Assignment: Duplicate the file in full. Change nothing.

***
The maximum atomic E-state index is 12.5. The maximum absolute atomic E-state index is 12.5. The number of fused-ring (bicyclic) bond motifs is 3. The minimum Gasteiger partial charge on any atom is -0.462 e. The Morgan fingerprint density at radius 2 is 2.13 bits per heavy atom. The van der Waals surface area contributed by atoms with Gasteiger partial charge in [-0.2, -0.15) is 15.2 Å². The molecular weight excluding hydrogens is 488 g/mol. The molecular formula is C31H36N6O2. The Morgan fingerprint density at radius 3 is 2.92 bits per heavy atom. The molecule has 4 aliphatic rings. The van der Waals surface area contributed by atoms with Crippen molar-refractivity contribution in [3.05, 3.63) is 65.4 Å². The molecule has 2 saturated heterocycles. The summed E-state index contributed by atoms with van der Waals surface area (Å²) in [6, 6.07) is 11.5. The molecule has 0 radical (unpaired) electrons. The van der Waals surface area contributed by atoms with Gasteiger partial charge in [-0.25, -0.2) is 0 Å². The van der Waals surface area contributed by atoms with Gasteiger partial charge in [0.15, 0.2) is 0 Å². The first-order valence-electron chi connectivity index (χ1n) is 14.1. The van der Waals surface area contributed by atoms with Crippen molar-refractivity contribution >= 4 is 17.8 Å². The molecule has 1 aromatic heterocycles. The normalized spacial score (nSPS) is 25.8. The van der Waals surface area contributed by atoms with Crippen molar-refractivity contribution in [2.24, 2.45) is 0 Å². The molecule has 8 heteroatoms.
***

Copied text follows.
The maximum atomic E-state index is 12.5. The maximum absolute atomic E-state index is 12.5. The number of fused-ring (bicyclic) bond motifs is 3. The minimum Gasteiger partial charge on any atom is -0.462 e. The Morgan fingerprint density at radius 2 is 2.13 bits per heavy atom. The van der Waals surface area contributed by atoms with Gasteiger partial charge in [-0.2, -0.15) is 15.2 Å². The molecular weight excluding hydrogens is 488 g/mol. The molecular formula is C31H36N6O2. The Morgan fingerprint density at radius 3 is 2.92 bits per heavy atom. The molecule has 4 aliphatic rings. The van der Waals surface area contributed by atoms with Crippen molar-refractivity contribution in [3.05, 3.63) is 65.4 Å². The molecule has 2 saturated heterocycles. The summed E-state index contributed by atoms with van der Waals surface area (Å²) in [6, 6.07) is 11.5. The molecule has 0 radical (unpaired) electrons. The van der Waals surface area contributed by atoms with Gasteiger partial charge in [-0.25, -0.2) is 0 Å². The van der Waals surface area contributed by atoms with Gasteiger partial charge in [0.15, 0.2) is 0 Å². The first-order valence-electron chi connectivity index (χ1n) is 14.1. The van der Waals surface area contributed by atoms with Crippen molar-refractivity contribution >= 4 is 17.8 Å². The molecule has 1 aromatic heterocycles. The normalized spacial score (nSPS) is 25.8. The van der Waals surface area contributed by atoms with Crippen molar-refractivity contribution in [2.24, 2.45) is 0 Å². The molecule has 8 heteroatoms.